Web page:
The Legacies of the Explorers

"The Return Home"

Following bad weather and steady temperature drops, the explorers decided to return home on January 8, 1805. The team would meet a group of Quapaw Indians, or as Hunter called them, “Indians who had come from the river Arkansa.” The Indian party was led by a man named Jean LeFevre. LeFevre, who accompanied the group to Fort Miro, provided Dunbar and Hunter with additional information concerning the region, which included place names and the name origins, river sources, adjacent regions, and European and Indian relations. After a brief stop at the Fort to retrieve Hunter’s boat, the expedition finally arrived in Natchez on January 27, 1805.

During the following weeks, Dunbar and Hunter began to work on their reports to Jefferson. Dunbar’s journals were given to the president more than a year before Lewis and Clark returned from their trip to the northwest. The Dunbar-Hunter journals provided Jefferson with his first look at the new territory from any exploration team. Jefferson then included Dunbar’s and Hunter’s accounts of the Ouachita River expedition in his message to Congress, and in 1806, the details of the journey were published and entitled Message from the President of the United States Communicating Discoveries Made in Exploring the Missouri, Red River and Washita.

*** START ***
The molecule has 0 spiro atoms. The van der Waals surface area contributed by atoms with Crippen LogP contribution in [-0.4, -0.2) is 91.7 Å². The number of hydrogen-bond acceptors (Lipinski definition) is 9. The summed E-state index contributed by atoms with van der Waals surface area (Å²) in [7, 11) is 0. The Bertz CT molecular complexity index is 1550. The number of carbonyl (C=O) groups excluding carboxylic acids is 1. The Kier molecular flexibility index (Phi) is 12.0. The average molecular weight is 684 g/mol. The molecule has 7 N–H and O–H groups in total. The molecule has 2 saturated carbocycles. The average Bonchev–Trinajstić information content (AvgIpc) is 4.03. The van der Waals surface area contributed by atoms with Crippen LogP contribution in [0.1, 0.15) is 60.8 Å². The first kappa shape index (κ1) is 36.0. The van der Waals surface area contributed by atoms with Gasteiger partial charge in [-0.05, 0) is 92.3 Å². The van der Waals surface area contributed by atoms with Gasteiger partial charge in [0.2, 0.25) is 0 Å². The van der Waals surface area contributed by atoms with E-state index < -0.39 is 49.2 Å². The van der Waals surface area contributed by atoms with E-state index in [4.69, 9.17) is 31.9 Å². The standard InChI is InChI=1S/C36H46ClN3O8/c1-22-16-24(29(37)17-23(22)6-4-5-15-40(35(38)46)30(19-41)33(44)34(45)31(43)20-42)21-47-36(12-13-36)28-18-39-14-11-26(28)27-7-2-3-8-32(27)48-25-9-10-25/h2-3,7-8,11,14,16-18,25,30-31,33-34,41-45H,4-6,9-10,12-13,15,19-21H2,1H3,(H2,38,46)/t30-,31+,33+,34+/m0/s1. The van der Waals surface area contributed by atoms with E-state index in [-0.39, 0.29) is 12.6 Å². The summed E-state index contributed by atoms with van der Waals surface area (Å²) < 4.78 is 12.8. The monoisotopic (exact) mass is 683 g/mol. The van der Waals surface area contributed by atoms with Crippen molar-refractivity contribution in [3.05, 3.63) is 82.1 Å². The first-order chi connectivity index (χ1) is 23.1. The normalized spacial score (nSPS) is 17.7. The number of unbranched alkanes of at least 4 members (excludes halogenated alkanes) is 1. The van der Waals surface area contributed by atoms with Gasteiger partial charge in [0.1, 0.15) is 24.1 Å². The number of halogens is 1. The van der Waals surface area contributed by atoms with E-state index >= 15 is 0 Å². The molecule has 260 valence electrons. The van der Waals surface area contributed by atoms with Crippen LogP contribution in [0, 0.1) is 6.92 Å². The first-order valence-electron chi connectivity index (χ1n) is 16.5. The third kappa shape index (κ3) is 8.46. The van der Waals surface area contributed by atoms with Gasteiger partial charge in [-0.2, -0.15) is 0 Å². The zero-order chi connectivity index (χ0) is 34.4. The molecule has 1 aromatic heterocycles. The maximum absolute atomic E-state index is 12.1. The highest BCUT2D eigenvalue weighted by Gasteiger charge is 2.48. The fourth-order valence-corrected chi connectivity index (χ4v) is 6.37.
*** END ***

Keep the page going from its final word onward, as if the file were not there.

Dunbar and Hunter were not the first to travel the Ouachita River nor were they the first to describe the region in journals or publications. However, they did succeed in the first scientific mapping and description of the Ouachita River valley. Their journals depict an active European presence in the region as well as several small settlements and individuals such as homesteaders, trappers, and traders who had been using the natural resources in the region for decades.